Old City Hall Cenotaph, Toronto

From Wikipedia, the free encyclopedia
Jump to navigation Jump to search
Toronto Cenotaph
(Old City Hall Cenotaph)
Toronto Cenotaph.JPG
The cenotaph outside of Old City Hall
Coordinates 43°39′07.70″N 079°22′54.21″W / 43.6521389°N 79.3817250°W / 43.6521389; -79.3817250Coordinates: 43°39′07.70″N 079°22′54.21″W / 43.6521389°N 79.3817250°W / 43.6521389; -79.3817250
Location Toronto, Ontario
Designer W.M. Ferguson and T.C. Pomphrey[1]
Type War memorial
Material Granite
Beginning date 1924
Completion date 1925
Opening date November 11, 1925
Dedicated to Those who served in World War I, World War II and the Korean War

The Old City Hall Cenotaph is a cenotaph located at the front steps of Old City Hall in Toronto, Ontario, Canada.[2]

Originally built after World War I to commemorate Torontonians who lost their lives in services for Canada, the memorial also commemorates those who died in World War II and the Korean War.[3] It was modelled on The Cenotaph at Whitehall in London, England, was constructed using granite cut from the Canadian Shield and unveiled on November 11, 1925.[4] The City of Toronto lists the artists as "Fersugon/Pomphrey", [5] which were an architectural firm located at 282 St. Clements Ave. in north Toronto. Their design was selected from among 50 designed submitted after City Council's request to replace a temporary wooden structure that had been used each Remembrance Day since 1919. The two Toronto architects received a fee of $2500 for the work; this was 10% of the cost of the $25 000 project. The work was completed in budget and on time. There was some controversy before the monument was unveiled; "the only wording on the Cenotaph would be a simple four word statement “TO ALL WHO SERVED.” Then someone realized that this monument was in fact a cenotaph, a structure that by the very definition of that word (from the Greek kenotaphion - kenos, empty + taphos, tomb) signified an “empty tomb.” " As a memorial to those who had died and are buried elsewhere, it was felt that TO ALL WHO SERVED was inappropriate in such a case. After much discussion, the original inscription was removed and replaced with the current TO OUR GLORIOUS DEAD. [6]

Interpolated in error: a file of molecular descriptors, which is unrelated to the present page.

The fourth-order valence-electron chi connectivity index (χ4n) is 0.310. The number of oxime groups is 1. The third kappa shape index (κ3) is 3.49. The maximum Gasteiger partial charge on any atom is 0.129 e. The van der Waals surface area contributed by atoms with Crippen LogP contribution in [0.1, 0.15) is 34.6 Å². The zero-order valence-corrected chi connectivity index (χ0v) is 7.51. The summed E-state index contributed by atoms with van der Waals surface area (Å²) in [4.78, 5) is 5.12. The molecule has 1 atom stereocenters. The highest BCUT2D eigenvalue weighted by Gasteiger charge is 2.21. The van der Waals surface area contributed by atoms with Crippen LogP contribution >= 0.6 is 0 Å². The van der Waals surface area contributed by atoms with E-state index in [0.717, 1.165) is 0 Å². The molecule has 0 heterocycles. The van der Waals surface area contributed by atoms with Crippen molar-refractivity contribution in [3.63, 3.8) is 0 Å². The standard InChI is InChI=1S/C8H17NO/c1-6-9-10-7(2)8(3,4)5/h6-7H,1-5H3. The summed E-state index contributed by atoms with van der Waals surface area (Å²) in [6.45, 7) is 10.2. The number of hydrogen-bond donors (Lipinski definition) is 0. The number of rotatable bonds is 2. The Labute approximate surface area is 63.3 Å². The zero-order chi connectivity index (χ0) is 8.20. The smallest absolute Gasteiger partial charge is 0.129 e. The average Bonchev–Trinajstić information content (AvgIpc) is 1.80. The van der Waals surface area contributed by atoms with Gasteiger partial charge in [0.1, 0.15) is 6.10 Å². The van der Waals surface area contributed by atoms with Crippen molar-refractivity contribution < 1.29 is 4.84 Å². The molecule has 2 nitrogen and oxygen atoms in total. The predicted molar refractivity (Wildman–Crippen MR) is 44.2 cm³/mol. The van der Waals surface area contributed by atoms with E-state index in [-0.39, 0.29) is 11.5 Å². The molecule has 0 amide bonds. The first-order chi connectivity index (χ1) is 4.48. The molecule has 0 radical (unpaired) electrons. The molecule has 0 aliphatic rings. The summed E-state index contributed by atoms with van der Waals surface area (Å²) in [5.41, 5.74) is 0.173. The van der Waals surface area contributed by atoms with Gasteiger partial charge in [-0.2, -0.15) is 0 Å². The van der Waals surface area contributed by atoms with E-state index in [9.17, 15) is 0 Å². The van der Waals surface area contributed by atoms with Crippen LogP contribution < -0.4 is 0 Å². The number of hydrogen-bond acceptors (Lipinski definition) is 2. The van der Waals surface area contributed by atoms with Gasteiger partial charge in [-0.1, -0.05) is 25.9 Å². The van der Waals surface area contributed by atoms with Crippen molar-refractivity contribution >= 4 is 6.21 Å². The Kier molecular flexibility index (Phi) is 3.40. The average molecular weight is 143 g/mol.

The memorial features a stone laid by Field Marshall Haig on July 24, 1925. [7]

The site is one of several locations used for Remembrance Day commemorations in Toronto.[2]

References[edit]

  1. ^ Wayne Reeves; Christina Palassio (2008). Toronto's Water from Lake Iroquois to Lost Rivers to Low-flow Toilets. Coach House Books. p. 105. ISBN 978-1-55245-208-0. 
  2. ^ a b Mike Filey (2008). Toronto: The Way We Were. Dundurn. pp. 57–58. ISBN 978-1-77070-350-6. 
  3. ^ "Old City Hall Cenotaph, Toronto". National Defence Canada. 2008-04-16. Retrieved 22 May 2014. 
  4. ^ Mike Filey (1996). From Horse Power to Horsepower: Toronto: 1890-1930. Dundurn. p. 1906. ISBN 978-1-55488-173-4. 
  5. ^ "Cenotaph - Toronto". City of Toronto. Retrieved September 26, 2017. 
  6. ^ Filey, Mike (November 8, 2014). "History of Toronto's cenotaph". The Toronto Sun. Retrieved September 26, 2017. 
  7. ^ "Old City Hall cenotaph Haig carving.jpg". photo in Wikimedia Commons. September 20, 2017. Retrieved September 23, 2017. 

External links[edit]